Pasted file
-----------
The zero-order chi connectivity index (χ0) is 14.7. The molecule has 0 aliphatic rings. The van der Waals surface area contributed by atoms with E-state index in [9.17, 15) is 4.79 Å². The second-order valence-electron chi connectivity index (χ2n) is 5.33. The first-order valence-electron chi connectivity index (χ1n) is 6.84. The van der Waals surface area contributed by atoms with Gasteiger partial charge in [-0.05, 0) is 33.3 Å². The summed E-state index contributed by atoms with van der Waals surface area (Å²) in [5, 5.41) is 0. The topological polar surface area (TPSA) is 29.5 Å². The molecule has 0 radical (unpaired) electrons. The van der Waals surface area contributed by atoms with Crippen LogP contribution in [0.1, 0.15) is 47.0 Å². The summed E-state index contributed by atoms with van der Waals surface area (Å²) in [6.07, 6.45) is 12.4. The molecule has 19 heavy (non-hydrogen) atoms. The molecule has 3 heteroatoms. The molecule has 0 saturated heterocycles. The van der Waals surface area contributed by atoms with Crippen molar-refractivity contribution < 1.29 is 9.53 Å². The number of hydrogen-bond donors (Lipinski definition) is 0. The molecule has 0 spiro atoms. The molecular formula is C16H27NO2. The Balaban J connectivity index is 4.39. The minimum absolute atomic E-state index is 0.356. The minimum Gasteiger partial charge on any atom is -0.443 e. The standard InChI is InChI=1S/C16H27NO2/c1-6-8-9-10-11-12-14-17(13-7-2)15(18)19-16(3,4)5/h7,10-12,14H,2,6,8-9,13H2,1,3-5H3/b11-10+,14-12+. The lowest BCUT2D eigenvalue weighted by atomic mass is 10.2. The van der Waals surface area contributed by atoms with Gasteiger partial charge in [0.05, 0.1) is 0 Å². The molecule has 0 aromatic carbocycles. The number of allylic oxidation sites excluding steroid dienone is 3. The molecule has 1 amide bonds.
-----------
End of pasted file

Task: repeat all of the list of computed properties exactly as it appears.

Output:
The zero-order chi connectivity index (χ0) is 14.7. The molecule has 0 aliphatic rings. The van der Waals surface area contributed by atoms with E-state index in [9.17, 15) is 4.79 Å². The second-order valence-electron chi connectivity index (χ2n) is 5.33. The first-order valence-electron chi connectivity index (χ1n) is 6.84. The van der Waals surface area contributed by atoms with Gasteiger partial charge in [-0.05, 0) is 33.3 Å². The summed E-state index contributed by atoms with van der Waals surface area (Å²) in [5, 5.41) is 0. The topological polar surface area (TPSA) is 29.5 Å². The molecule has 0 radical (unpaired) electrons. The van der Waals surface area contributed by atoms with Crippen LogP contribution in [0.1, 0.15) is 47.0 Å². The summed E-state index contributed by atoms with van der Waals surface area (Å²) in [6.07, 6.45) is 12.4. The molecule has 19 heavy (non-hydrogen) atoms. The molecule has 3 heteroatoms. The molecule has 0 saturated heterocycles. The van der Waals surface area contributed by atoms with Crippen molar-refractivity contribution < 1.29 is 9.53 Å². The number of hydrogen-bond donors (Lipinski definition) is 0. The molecule has 0 spiro atoms. The molecular formula is C16H27NO2. The Balaban J connectivity index is 4.39. The minimum absolute atomic E-state index is 0.356. The minimum Gasteiger partial charge on any atom is -0.443 e. The standard InChI is InChI=1S/C16H27NO2/c1-6-8-9-10-11-12-14-17(13-7-2)15(18)19-16(3,4)5/h7,10-12,14H,2,6,8-9,13H2,1,3-5H3/b11-10+,14-12+. The lowest BCUT2D eigenvalue weighted by atomic mass is 10.2. The van der Waals surface area contributed by atoms with Gasteiger partial charge in [0.05, 0.1) is 0 Å². The molecule has 0 aromatic carbocycles. The number of allylic oxidation sites excluding steroid dienone is 3. The molecule has 1 amide bonds.